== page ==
What’s Stopping You from Creating Content and How to Get Over It
No matter what business you are in, if you’re paying attention to current marketing trends, you know you need to create content—interesting, relevant, consistent content for your Internet marketing to be effective. But knowing and doing are two very different things.
Why You Need a Road Map for Content Creation
Does staring at a blank page or canvas make you nervous? Now what if someone carved up the blank page and said “Put something about “A” here, put something “blue” in that corner over there and something that relates to “C” at the bottom. Feel a little better? A little direction takes away much of the ambiguity that makes starting so stressful and inhibiting.
So why do so many of us marketers start content plans without the same kind of upfront direction? See if this sounds familiar: You are in a company meeting, talking about driving more traffic to your website. Someone says, “hey we should set up a blog. I hear that brings traffic.” Someone else says, “yeah, we could have a monthly e-newsletter too. I hear Super Company across town is having a lot of success doing that.”
Next a few dates are set for launching the blog or setting up the e-newsletter. Then what happens? The blog is ready for content but your organization isn’t ready to create that content. The email template is ready but the date for sending it out keeps getting pushed because no one has time to figure out what to put in the first email, or the second or third for that matter.
Why does this happen? Because there is no road map, no upfront direction that says “on this date we will release content about A, on this date, content about B, etc” It’s the blank slate staring everyone in the face, making us act like we’re all deers caught in the headlights.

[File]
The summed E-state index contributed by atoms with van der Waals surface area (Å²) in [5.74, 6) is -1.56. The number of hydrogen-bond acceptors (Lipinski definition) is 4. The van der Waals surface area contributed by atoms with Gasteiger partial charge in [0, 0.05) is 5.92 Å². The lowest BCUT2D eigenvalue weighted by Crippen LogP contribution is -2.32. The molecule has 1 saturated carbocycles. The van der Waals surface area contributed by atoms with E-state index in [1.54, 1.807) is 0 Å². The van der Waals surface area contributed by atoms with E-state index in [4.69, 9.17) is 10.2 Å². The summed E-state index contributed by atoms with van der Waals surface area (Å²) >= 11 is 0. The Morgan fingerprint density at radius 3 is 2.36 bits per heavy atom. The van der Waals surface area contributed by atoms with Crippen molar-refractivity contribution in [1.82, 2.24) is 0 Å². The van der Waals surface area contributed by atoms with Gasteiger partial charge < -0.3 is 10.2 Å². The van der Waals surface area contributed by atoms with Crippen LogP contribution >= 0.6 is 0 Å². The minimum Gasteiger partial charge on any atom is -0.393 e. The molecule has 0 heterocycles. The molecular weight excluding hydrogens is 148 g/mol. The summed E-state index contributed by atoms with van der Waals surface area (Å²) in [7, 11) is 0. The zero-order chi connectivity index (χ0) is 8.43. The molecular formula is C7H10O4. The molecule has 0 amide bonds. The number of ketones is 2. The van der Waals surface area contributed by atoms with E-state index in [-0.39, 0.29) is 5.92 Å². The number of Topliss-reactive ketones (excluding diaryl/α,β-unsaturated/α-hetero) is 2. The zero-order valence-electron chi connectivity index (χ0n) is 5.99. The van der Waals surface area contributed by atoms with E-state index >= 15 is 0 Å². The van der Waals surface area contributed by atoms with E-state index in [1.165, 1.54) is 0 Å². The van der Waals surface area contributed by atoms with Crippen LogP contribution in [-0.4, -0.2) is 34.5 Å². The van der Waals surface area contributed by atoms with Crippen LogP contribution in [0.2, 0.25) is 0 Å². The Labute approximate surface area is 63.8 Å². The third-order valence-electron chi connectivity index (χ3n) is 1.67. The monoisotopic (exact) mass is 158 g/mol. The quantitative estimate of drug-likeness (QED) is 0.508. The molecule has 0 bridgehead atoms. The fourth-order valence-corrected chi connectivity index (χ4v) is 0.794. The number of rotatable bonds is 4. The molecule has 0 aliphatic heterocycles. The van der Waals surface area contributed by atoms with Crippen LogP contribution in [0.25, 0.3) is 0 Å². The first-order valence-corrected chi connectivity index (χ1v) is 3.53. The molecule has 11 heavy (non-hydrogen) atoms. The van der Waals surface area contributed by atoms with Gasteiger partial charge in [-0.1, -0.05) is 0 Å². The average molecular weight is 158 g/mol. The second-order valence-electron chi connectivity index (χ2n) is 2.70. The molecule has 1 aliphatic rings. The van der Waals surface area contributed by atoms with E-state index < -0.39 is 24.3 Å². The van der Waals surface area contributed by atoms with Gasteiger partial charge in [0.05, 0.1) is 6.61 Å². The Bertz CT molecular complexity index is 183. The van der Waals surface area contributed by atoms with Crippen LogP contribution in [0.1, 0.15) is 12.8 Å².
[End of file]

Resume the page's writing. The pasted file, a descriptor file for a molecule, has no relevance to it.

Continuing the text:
How to Roll out Consistent Content for Results
Here are a few steps to help you get over that blank page “hump” and generate content on a consistent basis. Generating content once in awhile is not enough. You have to do it consistently to achieve any real marketing value from it.
Step 1: assess your abilities
Ask yourself (and your organization) the following questions:
1. Who can realistically be in charge of content creation for our organization? Who has the time available, the tenacity to follow a content calendar and the ability to manage themself and others to get it done.
2. Do we have in house people who can write reasonably well on a regular basis or should we consider hiring an outside resource or two to help. You don’t need Pulitzer Prize winning writers; with the death of newspapers, there are plenty of great writers out there that can churn out short articles quickly for very reasonable rates.
3. Do we have the minimal equipment and talent to do video? If not, are we willing to hire someone to help? Again, videos don’t need to be something Steven Spielberg would be proud of, but there is a basic level of lighting and audio that makes a video watchable on YouTube. It’s that basic level you need to be sure you can handle or get help with.
4. Are we, as an organization, committed to creating content on a regular basis? Do we all know why we need to do this? What is the goal for creating the content? Website traffic? Higher search rankings? Increase your subscriber base? Whatever the goal is, make sure it’s front and center and everyone understands and is committed to it.